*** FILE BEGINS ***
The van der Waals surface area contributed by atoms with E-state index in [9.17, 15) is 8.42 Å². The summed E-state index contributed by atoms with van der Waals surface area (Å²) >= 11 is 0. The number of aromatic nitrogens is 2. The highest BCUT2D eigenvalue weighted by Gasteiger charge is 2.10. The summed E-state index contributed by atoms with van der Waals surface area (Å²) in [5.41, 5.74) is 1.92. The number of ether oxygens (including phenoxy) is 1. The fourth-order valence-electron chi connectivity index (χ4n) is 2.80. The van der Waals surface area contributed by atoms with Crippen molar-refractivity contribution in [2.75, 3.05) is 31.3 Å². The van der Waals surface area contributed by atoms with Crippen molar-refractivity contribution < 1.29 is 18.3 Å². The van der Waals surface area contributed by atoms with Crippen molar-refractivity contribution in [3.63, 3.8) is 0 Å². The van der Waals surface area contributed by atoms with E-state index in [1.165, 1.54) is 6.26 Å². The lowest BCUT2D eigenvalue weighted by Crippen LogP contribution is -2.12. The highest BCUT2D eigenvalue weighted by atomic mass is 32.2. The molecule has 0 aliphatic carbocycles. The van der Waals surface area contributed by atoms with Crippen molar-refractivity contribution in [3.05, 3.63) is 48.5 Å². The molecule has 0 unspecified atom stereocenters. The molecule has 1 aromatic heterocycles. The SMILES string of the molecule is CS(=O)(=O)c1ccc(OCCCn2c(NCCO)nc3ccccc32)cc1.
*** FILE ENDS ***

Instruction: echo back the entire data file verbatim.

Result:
The van der Waals surface area contributed by atoms with E-state index in [9.17, 15) is 8.42 Å². The summed E-state index contributed by atoms with van der Waals surface area (Å²) >= 11 is 0. The number of aromatic nitrogens is 2. The highest BCUT2D eigenvalue weighted by Gasteiger charge is 2.10. The summed E-state index contributed by atoms with van der Waals surface area (Å²) in [5.41, 5.74) is 1.92. The number of ether oxygens (including phenoxy) is 1. The fourth-order valence-electron chi connectivity index (χ4n) is 2.80. The van der Waals surface area contributed by atoms with Crippen molar-refractivity contribution in [2.75, 3.05) is 31.3 Å². The van der Waals surface area contributed by atoms with Crippen molar-refractivity contribution < 1.29 is 18.3 Å². The van der Waals surface area contributed by atoms with Crippen molar-refractivity contribution in [3.63, 3.8) is 0 Å². The van der Waals surface area contributed by atoms with E-state index in [1.165, 1.54) is 6.26 Å². The lowest BCUT2D eigenvalue weighted by Crippen LogP contribution is -2.12. The highest BCUT2D eigenvalue weighted by atomic mass is 32.2. The molecule has 0 aliphatic carbocycles. The van der Waals surface area contributed by atoms with Crippen molar-refractivity contribution in [3.05, 3.63) is 48.5 Å². The molecule has 0 unspecified atom stereocenters. The molecule has 1 aromatic heterocycles. The SMILES string of the molecule is CS(=O)(=O)c1ccc(OCCCn2c(NCCO)nc3ccccc32)cc1.